WASHINGTON - Bank profits hit an all-time high of $12 billion in the second quarter, the Federal Deposit Insurance Corp. reported Tuesday.
The previous quarterly pretax earnings record was $11.8 billion, set in the third quarter of 1994.
"These record earnings were the result of continuing extraordinarily favorable conditions: a strong economy, high loan demand, and relatively few problems in asset quality," said FDIC Chairman Ricki Helfer.
What's more, there's no reason to predict a worsening of those conditions in coming months, Ms. Helfer said, and banks will soon begin reaping the benefits of a 19-basis-point cut in their deposit insurance premiums.
"One of the people here has said the banking industry is like Cal Ripken," Ms. Helfer said. "It just keeps going."
Expressed in percentages, however, earnings at the nation's 10,168 commercial banks broke no records.
The industry's annualized return on assets in the second quarter was 1.16%, the same as a year ago but up from 1.10% in the first quarter of 1995. In 1993, return on assets was 1.20%.
Return on equity for the second quarter was 14.56%, up from 14.00% in the first quarter, but down from 14.61% in 1994 and 15.34% in 1993.
For savings and loans and savings banks, returns were much lower. The thrift industry's annualized return on assets was 0.76% in the second quarter, the FDIC reported, and its return on equity was 9.36% for the quarter.
Second-quarter bank earnings were fueled by loan growth. Net interest income hit $38.4 billion in the quarter, up 1.8% from the first quarter, and 5.1% from the same period in 1994.
There were few indications that loan growth is exposing banks to new risks, Ms. Helfer said. While other regulators have sounded alarms about slipping credit quality, she said FDIC examiners had detected a slight tightening of lending standards in the smaller state-chartered banks they supervise.
"The lending mix has continued to shift toward loans that traditionally reflect more diversified credit risk - primarily residential mortgage loans, credit cards, and other loans to individuals - and away from types of loans that reflect more concentrated credit risk, such as commercial real estate loans," Ms. Helfer noted.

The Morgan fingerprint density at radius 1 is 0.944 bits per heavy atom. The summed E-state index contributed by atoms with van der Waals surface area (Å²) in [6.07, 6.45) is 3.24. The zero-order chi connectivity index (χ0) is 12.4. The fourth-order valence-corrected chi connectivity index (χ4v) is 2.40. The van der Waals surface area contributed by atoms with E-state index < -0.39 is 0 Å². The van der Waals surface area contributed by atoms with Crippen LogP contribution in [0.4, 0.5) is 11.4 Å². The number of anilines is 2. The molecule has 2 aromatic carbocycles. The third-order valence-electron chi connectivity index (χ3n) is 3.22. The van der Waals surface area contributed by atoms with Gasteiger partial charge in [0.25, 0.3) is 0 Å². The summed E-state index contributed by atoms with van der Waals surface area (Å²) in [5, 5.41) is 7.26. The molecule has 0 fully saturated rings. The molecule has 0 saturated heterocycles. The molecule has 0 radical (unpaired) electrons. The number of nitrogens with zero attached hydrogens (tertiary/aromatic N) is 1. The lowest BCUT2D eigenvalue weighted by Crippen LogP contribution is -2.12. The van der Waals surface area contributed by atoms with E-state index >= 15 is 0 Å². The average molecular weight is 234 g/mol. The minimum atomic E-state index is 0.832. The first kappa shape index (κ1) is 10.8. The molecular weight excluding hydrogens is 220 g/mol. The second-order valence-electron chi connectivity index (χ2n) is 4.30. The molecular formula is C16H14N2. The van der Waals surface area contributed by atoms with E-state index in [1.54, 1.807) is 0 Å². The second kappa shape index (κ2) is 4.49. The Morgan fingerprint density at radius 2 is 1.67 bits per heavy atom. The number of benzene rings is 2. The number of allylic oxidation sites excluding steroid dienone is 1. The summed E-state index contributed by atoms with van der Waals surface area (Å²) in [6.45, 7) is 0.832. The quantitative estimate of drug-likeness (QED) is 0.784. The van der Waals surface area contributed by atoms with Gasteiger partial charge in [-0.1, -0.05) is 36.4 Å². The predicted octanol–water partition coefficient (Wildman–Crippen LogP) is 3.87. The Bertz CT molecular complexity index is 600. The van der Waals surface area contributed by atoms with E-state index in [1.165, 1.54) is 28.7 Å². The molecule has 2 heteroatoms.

Loans to consumers, including home mortgage loans and credit card debt, rose 3.5% from the first quarter to the second, while commercial and industrial loans went up 2.9%.
That left banks with 56% of their total lending in commercial loans, 44% in retail loans. In 1986, the mix was 69% commercial, 31% retail.
Total loans and leases grew 3% in the second quarter, to $2.5 trillion. Noncurrent loans decreased 2%, to $31.7 billion. However, net chargeoffs in the first half were just 12% below 1994 levels, in stark contrast to the 30% annual reductions of 1992 and 1993.
In fact, banks set aside $2.9 billion to cover bad loans in the second quarter. While that's just $74 million more than in the second quarter of 1994, it was the first year-to-year increase in loan-loss reserves since early 1992.
Also driving bank earnings were gains in noninterest income, which rose $1.6 billion to a record $20.2 billion in the second quarter from a year earlier.
Securities sales produced a net gain for the first time in a year, boosting pretax profits by $350 million. Trading profits at large banks bounced back from the first quarter. (See related story on this page.)
The FDIC's "problem list" shrank by 25 during the second quarter, to 190 banks with $23 billion in assets. At the end of 1991, there were 1,016 problem banks holding $528 billion in assets.